Photo: Yaron Brener
Ben-Eliezer slams 'terror parliament'
Photo: Yaron Brener
'Parliament of terror' slammed
Likud, Labor issue scathing attack on Acting Prime Minister Olmert in wake of Palestinian parliament swearing-in ceremony; Kadima says Israel has tools to contend with Hamas, Meretz wants dialogue
The swearing-in of Hamas to the Palestinian parliament on Saturday drew sharp criticism from Israeli politicians.


Labor MK Benyamin Ben-Eliezer said that a Palestinian government led by Hamas is a terror government. “If Hamas does not realize that


it cannot act like a religious party and should become a political party, we will have a terror parliament and a terror government.”


“Israel should say: ‘If Hamas revokes all previous agreement, there will be a total rift with them, including the banning of Palestinian
entry to Israel, freezing money transfers and building border crossings,” Ben-Eliezer said.


“On the other hand there is Ismail Haniyeh and we see that there isn’t a single implementation on their side. What is a long term truce? There is no recognition of Israel, and no commitment to all that has been agreed upon. Israel has to understand that it is facing a new constellation,” he added.


Addressing the new parliament, Palestinian Authority Chairman Mahmoud Abbas said that "the elections have created a new political situation."


He declared that he would ask Hamas to form the new government, but reminded the next prime minister that the Oslo agreement and a series of understandings with Israel are binding, as well as all the commitments accepted by the two sides as part of the Road Map, on the road to an independent Palestinian state living in full and just peace with Israel.


Likud: Olmert government is weak


Likud waged a scathing attack at Acting Prime Minister Ehud Olmert, accusing his government of adopting a left-wing policy against Hamas.


“The government was mistaken all the way in its handling of the Palestinian elections, in transferring funds to Hamas and it continues to stick its head in the mud and refuses to take crucial actions against Hamas. The delay in taking needed decisions point to weakness and hesitancy in Olmert’s government,” Likud sources told Ynet.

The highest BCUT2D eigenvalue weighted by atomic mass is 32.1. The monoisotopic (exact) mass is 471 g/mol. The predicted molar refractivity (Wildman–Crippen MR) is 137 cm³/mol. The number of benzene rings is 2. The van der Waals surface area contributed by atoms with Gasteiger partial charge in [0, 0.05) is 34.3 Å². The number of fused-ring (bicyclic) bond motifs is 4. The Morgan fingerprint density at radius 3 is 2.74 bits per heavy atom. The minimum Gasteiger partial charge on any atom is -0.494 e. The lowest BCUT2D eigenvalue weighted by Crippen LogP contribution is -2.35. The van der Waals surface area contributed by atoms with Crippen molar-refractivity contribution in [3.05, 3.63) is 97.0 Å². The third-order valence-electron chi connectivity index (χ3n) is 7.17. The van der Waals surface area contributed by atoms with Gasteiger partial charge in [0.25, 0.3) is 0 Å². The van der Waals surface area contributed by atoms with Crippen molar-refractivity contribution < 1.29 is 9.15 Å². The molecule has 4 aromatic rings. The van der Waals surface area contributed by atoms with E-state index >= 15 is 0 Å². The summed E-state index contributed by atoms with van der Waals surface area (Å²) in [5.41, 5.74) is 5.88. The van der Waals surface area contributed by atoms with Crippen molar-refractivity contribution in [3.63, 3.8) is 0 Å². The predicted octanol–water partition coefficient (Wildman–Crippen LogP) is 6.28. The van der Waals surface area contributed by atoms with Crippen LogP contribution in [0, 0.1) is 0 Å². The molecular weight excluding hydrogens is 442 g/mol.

MK Uri Ariel (National Religious Party-National Union) said Acting Prime Minister Ehud Olmert should threaten the Palestinian Authority with sanctions after Saturday’s swearing-in of the new Hamas-dominated parliament.


“Having brought Hamas to power, he is strengthening it. He issues warning and never implements them, which will be seen as weakness in the eyes of terrorists,” Ariel said.


Arab parties welcome Abbas speech


Labor MK Ephraim Sneh responded to Abbas speech saying “the speech opens a communications channel that does not involve Hamas and Israel should use this channel.”


Meanwhile, Labor officials criticized Acting Prime Minister Ehud Olmert’s policy toward the Palestinian Authority since Hamas’s election victory, saying “Ehud Olmert has revealed himself as adopting an extreme right-wing policy. His decision to starve the Palestinian people will encourage extremists and jeopardize Israel’s security.”


The party also welcomed Abbas’s call on Hamas to recognize past agreements with Israel: “Labor sees Mahmoud Abbas a partner in peace talks.”


Meretz-Yahad Chairman Yossi Beilin called on the government to accept Abbas' call to commit to renewing negotiations with the PLO after the Israeli elections.


"Israel made a terrible mistake by weakening the PA and Abbas in the past few years. It must not repeat this mistake by making hasty decisions, such as preventing aid that will restrict the PA and risk Israel's interest before a Palestinian government has been elected," Beilin said.


Former Shin Bet chief and Kadima Knesset candidate Avi Dichter on Saturday compared Hamas charter to Adolf Hitler’s Mein Kampf, warning of Israeli complacency towards the Islamic group.


Dichter added: “Israel warned clearly that Hamas is tainting the Palestinian Authority with the colors of terror. Hamas was asked to accept three conditions to change its position from an enemy to something else: renouncing terror, respecting all agreements, scrapping Hamas’s 1988 charter.”


Internal Security Minister Gideon Ezra of Kadima said that "Israel has enough tools to deal with Hamas, but it is in a dilemma on how to do so without hurting civilians.”


Arab parties welcomed the ceremony. Hadash leader MK Ahmad Barakeh who attended the inauguration of the new parliament in Ramallah welcomed Abbas’s speech after meeting the Palestinian leader.


“Abbas drew the Palestinian political map and extended his hand for a real political process. This requires the Israeli government to renew talks with him,” Barakeh said.


MK Ahmed Tibi who met the Egyptian Foreign Minister Ahmed Aboul Gheit said threats by Israel and international powers to curtail aid to the Palestinian Authority and impose economic sanctions are unacceptable because “we speak of a democratic decision taken by the Palestinian people. Democracy cannot be conditioned.”


Roee Nahmias, Anat Barshkovsky, and Ali Waked contributed to this report


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